English and Literature
Submitted By zaesongz
From time immemorial poems expressing love and beauty have always been a common theme. Lovers are always portrayed on a pedestal, possessing ethereal, goddess-like qualities. However, in “Sonnet 130,” by William Shakespeare, metaphoric contrast is used to depict his mistress as a rare natural beauty. Shakespeare ridicules the traditional expression of love, while successfully expressing his own. The rhyme scheme of this sonnet follows an abab cdcd efef gg pattern. As a “Shakespearean” sonnet, it is organized into three quatrains of four lined stanzas and a closing couplet of two rhyming lines. The meter follows the rise and fall of natural speech with an unstressed syllable followed by a stressed syllable known as an iamb. In this sonnet there are ten syllables, or five feet, per line following the iambic pattern, thus a pentameter. In this way the poem is able to flow smoothly and naturally when read aloud. At first it seems like any other love poem: My mistress’ eyes are nothing like the sun; Coral is far more red than her lips’ red: If snow be white, why then her breasts are dun; If hairs be wires, black wires grow on her head.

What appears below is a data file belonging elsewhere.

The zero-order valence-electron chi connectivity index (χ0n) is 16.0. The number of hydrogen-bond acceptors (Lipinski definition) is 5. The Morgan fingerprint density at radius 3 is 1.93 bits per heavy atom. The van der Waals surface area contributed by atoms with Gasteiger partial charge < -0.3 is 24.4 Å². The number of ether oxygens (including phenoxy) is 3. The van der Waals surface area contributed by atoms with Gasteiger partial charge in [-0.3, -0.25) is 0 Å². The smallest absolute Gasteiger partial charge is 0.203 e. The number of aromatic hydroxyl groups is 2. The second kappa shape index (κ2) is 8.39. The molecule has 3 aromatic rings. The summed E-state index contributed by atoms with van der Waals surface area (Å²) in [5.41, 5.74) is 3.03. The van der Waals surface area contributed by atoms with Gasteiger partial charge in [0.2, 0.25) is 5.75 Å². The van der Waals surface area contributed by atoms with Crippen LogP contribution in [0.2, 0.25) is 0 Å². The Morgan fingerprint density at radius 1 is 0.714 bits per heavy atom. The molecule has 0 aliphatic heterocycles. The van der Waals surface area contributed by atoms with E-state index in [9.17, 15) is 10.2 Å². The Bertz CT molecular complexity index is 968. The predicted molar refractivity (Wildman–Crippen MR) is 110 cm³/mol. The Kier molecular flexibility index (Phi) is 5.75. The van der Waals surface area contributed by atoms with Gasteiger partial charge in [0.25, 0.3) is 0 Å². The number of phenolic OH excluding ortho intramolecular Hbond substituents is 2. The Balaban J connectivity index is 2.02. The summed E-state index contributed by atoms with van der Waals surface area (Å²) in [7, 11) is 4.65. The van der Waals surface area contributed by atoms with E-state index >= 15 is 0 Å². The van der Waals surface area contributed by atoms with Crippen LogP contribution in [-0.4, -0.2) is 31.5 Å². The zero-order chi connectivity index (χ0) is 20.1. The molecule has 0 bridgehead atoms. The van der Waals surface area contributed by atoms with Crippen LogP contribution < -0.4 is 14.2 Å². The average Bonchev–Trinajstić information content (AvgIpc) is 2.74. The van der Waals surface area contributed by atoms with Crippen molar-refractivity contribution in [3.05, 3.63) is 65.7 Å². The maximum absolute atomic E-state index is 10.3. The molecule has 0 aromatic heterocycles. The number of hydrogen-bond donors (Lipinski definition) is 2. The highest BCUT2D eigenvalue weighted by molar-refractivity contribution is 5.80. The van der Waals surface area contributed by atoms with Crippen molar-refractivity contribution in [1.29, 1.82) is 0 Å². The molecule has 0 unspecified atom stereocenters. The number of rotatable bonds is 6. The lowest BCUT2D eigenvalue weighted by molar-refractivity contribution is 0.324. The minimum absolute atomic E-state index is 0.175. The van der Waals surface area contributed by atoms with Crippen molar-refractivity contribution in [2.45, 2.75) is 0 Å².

The first line is deceiving for the reader, as one expects to hear about her supernatural beauty. However, the succeeding lines confirm that although his mistress is ordinary when compared to the sun, coral, and snow — she is not as beautiful as these things. In fact, she is quite the opposite, with dark eyes, pale lips, brown breasts, and black hair. There is no room for subtlety, only frankness and a humorous or derisive tone, almost satirical. The second quatrain uses two line comparisons of beauty instead of one line comparisons used in the first stanza: I have seen roses damask’d, red and white, But no such roses see I in her cheeks; Andin…...